That said, many people from the community have been publishing add-ons for Panda3D to PyPI adding more high-level game logic functionality (some examples are panda3d-wecs, panda3d-stageflow, and Ursina), which is really great to see and we don’t need to shy away from pointing people to those.

For what it’s worth, the “AI” that you saw in the codebase is PandAI, the result of a CMU student project that contains pathfinding. Despite the name “AI”, it really contains purely pathfinding code and does not contain game logic. Besides that, it is mostly a pragmatic matter that pathfinding, a computationally heavy task, is useful to offer to people as a C++ module as it may be too slow for some applications if it were implemented in Python.

@rdb Thanks for this insight! I think it helps clear up some of the confusion we’ve been talking through. You’re absolutely right here - that to make dramatic improvements in the samples some code modularization is needed, a re-vamped, well written sample set necessitates some OO, and cleanup.

With this in mind - a few questions, if you have a moment - I think there is a lot of enthusiasm here to help improve the situation here, but some guidance would help much!

  • What you’ve outlined is exactly what smacked me in the face when first loading up Panda’s samples. And the improvements you’ve recommended (modularity, FSM mechanics, etc.) are exactly what one would expect from a well made game engine package. Not having this I feel hurts the perception (and therefore adoption) of the engine. Is there any possibility (hitting the right quality standards, and with your code review) for this work to be made part of a standard Panda distribution? Or is this something that you feel the Panda team wouldn’t have the bandwidth to maintain, so efforts here should be done as a separate project?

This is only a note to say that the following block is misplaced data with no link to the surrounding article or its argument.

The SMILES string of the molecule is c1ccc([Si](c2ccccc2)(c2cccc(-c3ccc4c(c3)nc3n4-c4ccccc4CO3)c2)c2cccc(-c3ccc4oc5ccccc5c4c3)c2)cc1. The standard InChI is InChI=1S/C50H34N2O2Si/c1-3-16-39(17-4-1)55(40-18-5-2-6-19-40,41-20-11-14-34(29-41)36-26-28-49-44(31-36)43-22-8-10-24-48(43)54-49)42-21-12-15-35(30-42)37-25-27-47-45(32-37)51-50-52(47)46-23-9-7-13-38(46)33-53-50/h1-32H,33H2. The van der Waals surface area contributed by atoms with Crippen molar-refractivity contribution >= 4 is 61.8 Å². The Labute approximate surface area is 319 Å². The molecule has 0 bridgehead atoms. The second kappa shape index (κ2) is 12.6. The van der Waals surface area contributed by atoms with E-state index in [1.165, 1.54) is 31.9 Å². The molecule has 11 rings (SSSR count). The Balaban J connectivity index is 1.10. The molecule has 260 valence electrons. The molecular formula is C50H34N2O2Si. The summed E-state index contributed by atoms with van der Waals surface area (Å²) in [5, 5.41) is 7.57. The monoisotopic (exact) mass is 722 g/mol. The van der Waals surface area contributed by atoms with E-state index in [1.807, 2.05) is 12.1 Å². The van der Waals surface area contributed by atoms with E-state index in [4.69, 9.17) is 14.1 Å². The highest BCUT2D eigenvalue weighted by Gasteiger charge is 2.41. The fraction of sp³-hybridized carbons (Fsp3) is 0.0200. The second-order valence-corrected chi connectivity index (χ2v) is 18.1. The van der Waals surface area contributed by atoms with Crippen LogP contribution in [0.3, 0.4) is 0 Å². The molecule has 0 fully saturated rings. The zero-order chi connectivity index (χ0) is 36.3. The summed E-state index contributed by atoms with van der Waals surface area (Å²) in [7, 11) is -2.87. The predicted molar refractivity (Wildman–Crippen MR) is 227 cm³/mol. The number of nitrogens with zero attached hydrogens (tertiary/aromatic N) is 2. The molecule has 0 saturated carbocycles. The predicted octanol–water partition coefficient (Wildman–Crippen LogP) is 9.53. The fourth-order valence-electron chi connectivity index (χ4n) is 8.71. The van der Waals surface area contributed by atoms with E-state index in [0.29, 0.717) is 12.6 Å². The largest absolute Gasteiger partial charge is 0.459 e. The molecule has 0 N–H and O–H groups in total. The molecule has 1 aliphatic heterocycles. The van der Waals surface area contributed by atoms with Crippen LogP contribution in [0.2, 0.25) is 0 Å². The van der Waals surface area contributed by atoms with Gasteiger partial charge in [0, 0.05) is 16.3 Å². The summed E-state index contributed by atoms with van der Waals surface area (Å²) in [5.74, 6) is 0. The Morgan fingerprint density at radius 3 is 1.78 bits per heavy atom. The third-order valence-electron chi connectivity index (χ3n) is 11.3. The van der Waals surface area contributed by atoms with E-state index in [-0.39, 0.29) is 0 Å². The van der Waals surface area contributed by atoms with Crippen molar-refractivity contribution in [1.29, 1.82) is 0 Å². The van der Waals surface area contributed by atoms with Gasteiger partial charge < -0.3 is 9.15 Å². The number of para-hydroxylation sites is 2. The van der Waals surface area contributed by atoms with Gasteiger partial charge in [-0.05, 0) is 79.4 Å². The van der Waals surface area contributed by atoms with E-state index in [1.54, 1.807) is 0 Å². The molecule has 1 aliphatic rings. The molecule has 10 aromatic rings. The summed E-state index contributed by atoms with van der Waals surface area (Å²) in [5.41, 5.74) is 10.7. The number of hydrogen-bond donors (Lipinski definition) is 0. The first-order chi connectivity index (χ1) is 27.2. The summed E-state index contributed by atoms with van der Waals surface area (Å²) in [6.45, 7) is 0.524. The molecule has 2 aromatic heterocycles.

• Does having any community members that ‘sign up’ to help maintain this code affect the decision on if it should be part of an ‘official’ distribution?

My motivation to seek this work (potentially) being distributed with Panda officially is for visibility, possibly the nice improvements bubble up into Panda’s website and other materials, increasing the chance it lives on and continues to grow, having good exposure. I’ve lurked around Panda for the past couple-dozen years or so and eager to see the engine evolve / grow! I really think this would help.